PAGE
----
· 28’ two section ladder.
· 35’ two section ladder
· 6’ halligan hook
· 100’ of utility rope
· 8# axe
One of the big points of the exercise was to work in an unusually large “double hop” or laddering one roof/ elevated area to then throw another ladder off of to reach the overall objective. Generally, a double hop is used from porch roof to the main roof of a two or three story wood frame and a straight ladder or 24’ at most will do the trick. In this case, a 28’ was needed.
Over the course of six hours, all the groups put their own spin on things. We saw ideas that we never would have come up with that we’re home runs.
One idea that was great in the “light bulb” phase but didn’t pan out in the execution phase was using the “dog leash clip” on the utility rope to secure and hoist a 28’ ladder. The group was on the right track with using the rope, the hardware not so much. The ladder made it a few feet off the ground and the hardware failed, the ladder slid back down to the ground without incident. With this, we took a second to regroup with everyone and go over a better option with just rope and no hardware. The group gave it a second shot, home run!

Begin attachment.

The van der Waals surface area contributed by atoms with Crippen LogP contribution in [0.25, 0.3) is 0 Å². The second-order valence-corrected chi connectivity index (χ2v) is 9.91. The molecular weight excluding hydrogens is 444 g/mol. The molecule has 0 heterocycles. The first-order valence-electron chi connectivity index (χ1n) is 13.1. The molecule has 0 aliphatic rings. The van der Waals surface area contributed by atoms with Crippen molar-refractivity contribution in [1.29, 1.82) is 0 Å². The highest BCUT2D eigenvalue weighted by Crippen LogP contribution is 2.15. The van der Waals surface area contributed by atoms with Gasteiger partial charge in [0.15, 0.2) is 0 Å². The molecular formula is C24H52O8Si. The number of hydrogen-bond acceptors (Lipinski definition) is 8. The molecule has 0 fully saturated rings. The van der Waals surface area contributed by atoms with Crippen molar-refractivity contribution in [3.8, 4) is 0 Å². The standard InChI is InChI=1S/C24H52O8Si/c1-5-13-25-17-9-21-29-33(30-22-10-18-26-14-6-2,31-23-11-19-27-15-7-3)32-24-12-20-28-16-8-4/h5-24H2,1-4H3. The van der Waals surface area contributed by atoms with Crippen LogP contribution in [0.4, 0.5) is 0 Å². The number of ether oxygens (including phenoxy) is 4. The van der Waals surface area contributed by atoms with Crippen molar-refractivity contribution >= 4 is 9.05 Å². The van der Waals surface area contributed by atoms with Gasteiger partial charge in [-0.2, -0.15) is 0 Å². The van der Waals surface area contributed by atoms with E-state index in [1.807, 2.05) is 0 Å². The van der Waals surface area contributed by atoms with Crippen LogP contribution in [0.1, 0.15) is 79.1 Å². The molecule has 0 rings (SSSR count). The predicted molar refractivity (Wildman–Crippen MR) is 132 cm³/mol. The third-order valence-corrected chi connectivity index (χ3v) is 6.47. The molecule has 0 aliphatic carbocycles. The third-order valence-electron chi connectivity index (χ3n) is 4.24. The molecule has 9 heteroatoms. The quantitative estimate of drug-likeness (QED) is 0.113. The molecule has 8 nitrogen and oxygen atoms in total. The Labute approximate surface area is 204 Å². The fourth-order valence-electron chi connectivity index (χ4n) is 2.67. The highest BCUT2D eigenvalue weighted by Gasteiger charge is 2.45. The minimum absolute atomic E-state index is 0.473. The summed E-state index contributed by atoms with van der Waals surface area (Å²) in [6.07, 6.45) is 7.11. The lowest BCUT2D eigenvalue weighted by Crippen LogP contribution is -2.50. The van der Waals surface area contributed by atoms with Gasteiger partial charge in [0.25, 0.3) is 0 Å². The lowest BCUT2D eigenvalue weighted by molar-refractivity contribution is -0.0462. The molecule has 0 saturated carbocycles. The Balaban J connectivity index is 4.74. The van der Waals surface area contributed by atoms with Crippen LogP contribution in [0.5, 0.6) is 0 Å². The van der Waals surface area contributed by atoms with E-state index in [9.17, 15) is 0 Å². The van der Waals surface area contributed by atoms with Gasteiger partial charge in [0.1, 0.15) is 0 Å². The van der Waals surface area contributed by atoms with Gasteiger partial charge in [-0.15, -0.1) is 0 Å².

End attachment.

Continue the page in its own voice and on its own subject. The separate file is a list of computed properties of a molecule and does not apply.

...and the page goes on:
Hoisting a ladder is something we all had to do in probie school, if you haven’t done it sense here’s a step by step review:
1) A member drops a rope bag from above, after making sure everyone is clear.
2) A member on the ground ties a figure 8 on a bite with an oversized bite, using the rope that’s trailing from the bag. No need to waste time and pull the other 70+ feet out.
3) The ground member runs the bite on the underside of the ladder to be hoisted, down 1/3 of the length of the ladder.
4) The ground member pulls the bite up in between two runs back to the top of the ladder and over the ends as to encompass the sky and ground facing sides and both beams with the rope.
5) The ground member signals the member above to start hauling.
6) The ground member uses the remaining rope in the bag as a tag line if need be to avoid obstacles on the building face and maneuver around the cornice area if going to the roof.
I recently started studying for a promotional exam and broke out the time tested books by Chief Norman and Chief Dunn, along with the basic civil service test manuals put out by the labor unions.